Ugh, graduate school stinks this weekend. More precisely, grading freshman writing STINKS this weekend. Seriously, there are only so many comma splices and disorganized messes a gal like me can HANDLE, you see. So I’ve procrastinated every way I can think of . . . taking my cat to the vet, painting a room, planting herbs in pots, ANYTHING but grading. Why not procrastinate on crafting too? Or at least blogging about being crafty?
I’m fortunate to be the daughter of a very crafty lady. If you go to my momma’s house, you will find evidence of 1,001 hobbies—one of which is rubber stamping. It’s easy to justify a rubber-stamping hobby to oneself: “Gee, I will buy this stamp set, and I’ll make SO MANY thank-you notes and sympathy cards that I will certainly make my money back on the supplies.”
WARNING: THIS IS LIKELY NOT THE CASE, FRIENDS.
Mom and I have spent so much money on stamps, ink pads, embossing powder and guns, ribbons, glue, paper products, hole punchers, stickers, brads, glitter, YOU NAME IT, that there is no way in heaven (or hell) that we will ever “make our money back.” That is why, loyal (and few) readers, that I suggest you approach this hobby with monetary caution.
But if you’re looking for a hobby to sink a ship into, rubber-stamping might be for you!
To make the project I’m describing here, you will need:
- several sheets of white cardstock or thick paper
- a set of two-step stamps (the one I’m using is called “Roses in Winter” by Stampin’ Up, and sometimes it’s for sale on Ebay)
- a stamp with a greeting (“Thank you!” or “Best Wishes” or whatevs)
- some green vellum
- ink pads in complementary shades of one color (I’m using pinks and red here), plus a green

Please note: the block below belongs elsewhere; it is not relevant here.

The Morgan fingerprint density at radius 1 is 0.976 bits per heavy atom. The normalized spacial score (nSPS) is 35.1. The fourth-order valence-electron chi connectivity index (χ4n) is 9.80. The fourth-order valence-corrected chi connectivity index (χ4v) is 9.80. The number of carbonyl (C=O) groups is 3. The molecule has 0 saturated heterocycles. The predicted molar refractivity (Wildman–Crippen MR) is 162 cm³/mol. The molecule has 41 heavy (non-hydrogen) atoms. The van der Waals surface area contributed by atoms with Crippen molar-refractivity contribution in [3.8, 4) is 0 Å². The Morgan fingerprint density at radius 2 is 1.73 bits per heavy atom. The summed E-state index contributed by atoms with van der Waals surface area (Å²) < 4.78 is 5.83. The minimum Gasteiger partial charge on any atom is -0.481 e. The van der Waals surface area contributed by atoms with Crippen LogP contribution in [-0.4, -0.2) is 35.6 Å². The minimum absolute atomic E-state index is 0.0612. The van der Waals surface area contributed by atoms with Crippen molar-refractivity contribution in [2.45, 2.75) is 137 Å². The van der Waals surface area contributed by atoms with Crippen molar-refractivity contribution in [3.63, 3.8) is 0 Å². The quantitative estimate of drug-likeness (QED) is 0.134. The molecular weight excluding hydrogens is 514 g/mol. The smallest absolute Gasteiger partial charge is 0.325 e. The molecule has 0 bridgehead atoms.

- adhesive of some sort (I’m using the roll-y kind)
- something to cut with (scissors, are okay, but a paper cutter is better)
First, cut your 8 1/2 X 11 piece of cardstock into 8 1/2 X 5 1/2 pieces (basically, cut the paper in half). Then, fold that piece in half (into greeting card shape), like so:
Now, the beautiful part about two-step stamping is that it’s really hard to mess up. Being imprecise can result in loveliness. So on the front of your card, stamp the base stamp (in this case, the largest rose) around the edges. Use your lightest shade of color for this.
Next, take the second-layer stamp and layer it on top of the light imprints you’ve made. Use a darker shade to create the effect you want.
Some of you perfectionists might be bothered that these roses look messy, and that the second layer of ink is not perfectly stamped on top of the other. But ya’ll can go read Martha Stewart’s blog now, and I won’t miss you.
Finally, stamp your darkest shade of color on top of the others. I suppose that by now, this is really three-step stamping. (oops)
It’s starting to look like something by now, which is nice. Next, stamp your green leaves around the edges and cut a piece of green vellum to fit like so:
Cut a piece of white cardstock that is slightly smaller than the vellum. You want the vellum to be like a frame to it:
Take that tinier piece of cardstock, and “stamp it up” just like you did on the card itself.
Try to pick an appropriate sentiment for the greeting you stamp in the center:
However, I do think a lovely rose-themed greeting card would be particularly ironic with a phrase like “Bite Me” in the center. It’s up to you.
Adhere this piece of cardstock to the vellum, and then glue that layer to the card itself.
VOILA! You have made a nice card to send to somebody. In my case, I made three using the same technique.
The fun thing about this hobby is that you can experiment with what you have. Change up the colors, change up the shapes, whatever. Stamping is like art for people (get it: me) who can’t make art without lots and lots of help. You’ll figure out pretty quickly who appreciates your handmade lovelies and who doesn’t; and of course those jerks who never mention what you’ve sent them will never ever get another one.
Repeat: craft with MONETARY CAUTION. You have been warned. I guesstimate that this craft cost approximately $47.83 per crafted card.